A repeat benefits cheat was yesterday spared jail.

Julie Elizabeth Corlett appeared in court on Wednesday after claiming £37,000 to which she wasn’t entitled.

In 2019 she was convicted of fraudulently claiming £39,000 in a separate case.

This week the 56-year-old was handed a 12-month sentence suspended for 18 months by the Court of General Gaol Delivery.

Corlett was sentenced for one count of knowingly failing to give false notice of a change in circumstances and one count of false representation. She pleaded guilty to both counts.

The court heard that, between June 24, 2018, and November 5, 2022, she failed to declare that her partner was in receipt of an occupational pension from the Isle of Man government and had three bank accounts with Lloyds Bank.

Prosecution advocate Rebecca Cubbon said that, at one point, Corlett’s partner had more than £20,000 in one of his accounts.

Ms Cubbon also said that Corlett, of Lord Street, Douglas, dishonestly made a false representation with a view to obtaining benefits by failing to declare that her partner was in receipt of a government pension.

The court heard that it was November 5 when Corlett filled in a review form and included her partner’s income when the offences came to light.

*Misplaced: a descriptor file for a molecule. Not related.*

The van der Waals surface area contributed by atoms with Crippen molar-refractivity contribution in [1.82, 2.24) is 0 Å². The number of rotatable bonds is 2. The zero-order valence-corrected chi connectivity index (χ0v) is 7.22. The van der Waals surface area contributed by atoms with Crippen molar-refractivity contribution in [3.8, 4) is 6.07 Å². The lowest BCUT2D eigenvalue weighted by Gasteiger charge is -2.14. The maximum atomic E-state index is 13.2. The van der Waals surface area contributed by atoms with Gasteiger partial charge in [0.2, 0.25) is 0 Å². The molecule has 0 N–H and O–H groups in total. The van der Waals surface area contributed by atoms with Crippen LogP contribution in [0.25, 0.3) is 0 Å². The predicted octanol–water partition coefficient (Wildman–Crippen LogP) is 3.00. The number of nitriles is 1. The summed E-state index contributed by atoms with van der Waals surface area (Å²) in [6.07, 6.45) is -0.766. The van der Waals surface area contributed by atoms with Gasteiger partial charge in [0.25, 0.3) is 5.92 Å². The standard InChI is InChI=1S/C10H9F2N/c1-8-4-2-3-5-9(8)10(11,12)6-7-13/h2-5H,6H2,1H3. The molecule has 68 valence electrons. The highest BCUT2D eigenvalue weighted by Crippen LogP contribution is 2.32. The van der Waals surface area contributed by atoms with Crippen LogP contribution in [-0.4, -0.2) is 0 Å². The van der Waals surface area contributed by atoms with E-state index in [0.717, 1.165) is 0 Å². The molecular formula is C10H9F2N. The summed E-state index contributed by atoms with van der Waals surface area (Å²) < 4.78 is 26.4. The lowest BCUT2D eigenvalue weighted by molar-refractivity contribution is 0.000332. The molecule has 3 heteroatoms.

Ms Cubbon said that processing such review forms, which assess the eligibility of claimants, had been suspended during the pandemic.

The form the offender filled out in November last year was the first since she had made her initial claim in 2018.

A subsequent investigation by social security staff found that Corlett’s partner, with whom she lives, was receiving pension payments.

Corlett has a previous conviction for benefit fraud. In 2019 she was sentenced after fraudulently obtaining £39,000.

Deemster Graham Cook said that her 2019 sentencing should have acted as a reminder to her to inform Treasury of her partner’s financial position.

However, he said that if she had been dishonest in that review form, she would have been sent straight to prison.

Defence advocate Jane Gray said that Corlett had no income as she does not want to end up back in the court, and was reliant on the income of her partner for whom she acted as a carer.

In his closing remarks, Deemster Cook said: ‘Benefit fraud is a serious offence.’

He added that Corlett was fortunate in 2019 to get community service rather than a heavier sentence.

He said that, due to her age and poor physical and mental health, he would suspend her sentence.